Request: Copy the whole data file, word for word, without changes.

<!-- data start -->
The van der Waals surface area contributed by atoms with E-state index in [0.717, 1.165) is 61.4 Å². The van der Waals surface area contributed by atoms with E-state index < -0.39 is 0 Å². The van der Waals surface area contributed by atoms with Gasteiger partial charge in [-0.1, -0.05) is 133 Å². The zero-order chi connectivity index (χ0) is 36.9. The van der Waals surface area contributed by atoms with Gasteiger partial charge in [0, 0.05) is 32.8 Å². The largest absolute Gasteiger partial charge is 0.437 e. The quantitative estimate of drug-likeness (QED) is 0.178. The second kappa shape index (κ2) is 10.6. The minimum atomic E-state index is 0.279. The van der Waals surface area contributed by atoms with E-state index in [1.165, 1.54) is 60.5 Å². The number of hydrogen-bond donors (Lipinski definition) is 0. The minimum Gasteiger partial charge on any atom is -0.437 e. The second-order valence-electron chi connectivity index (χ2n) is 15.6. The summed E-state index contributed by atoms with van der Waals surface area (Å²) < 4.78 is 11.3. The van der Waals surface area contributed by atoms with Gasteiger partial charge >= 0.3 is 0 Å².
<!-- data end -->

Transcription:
The van der Waals surface area contributed by atoms with E-state index in [0.717, 1.165) is 61.4 Å². The van der Waals surface area contributed by atoms with E-state index < -0.39 is 0 Å². The van der Waals surface area contributed by atoms with Gasteiger partial charge in [-0.1, -0.05) is 133 Å². The zero-order chi connectivity index (χ0) is 36.9. The van der Waals surface area contributed by atoms with Gasteiger partial charge in [0, 0.05) is 32.8 Å². The largest absolute Gasteiger partial charge is 0.437 e. The quantitative estimate of drug-likeness (QED) is 0.178. The second kappa shape index (κ2) is 10.6. The minimum atomic E-state index is 0.279. The van der Waals surface area contributed by atoms with E-state index in [1.165, 1.54) is 60.5 Å². The number of hydrogen-bond donors (Lipinski definition) is 0. The minimum Gasteiger partial charge on any atom is -0.437 e. The second-order valence-electron chi connectivity index (χ2n) is 15.6. The summed E-state index contributed by atoms with van der Waals surface area (Å²) < 4.78 is 11.3. The van der Waals surface area contributed by atoms with Gasteiger partial charge >= 0.3 is 0 Å².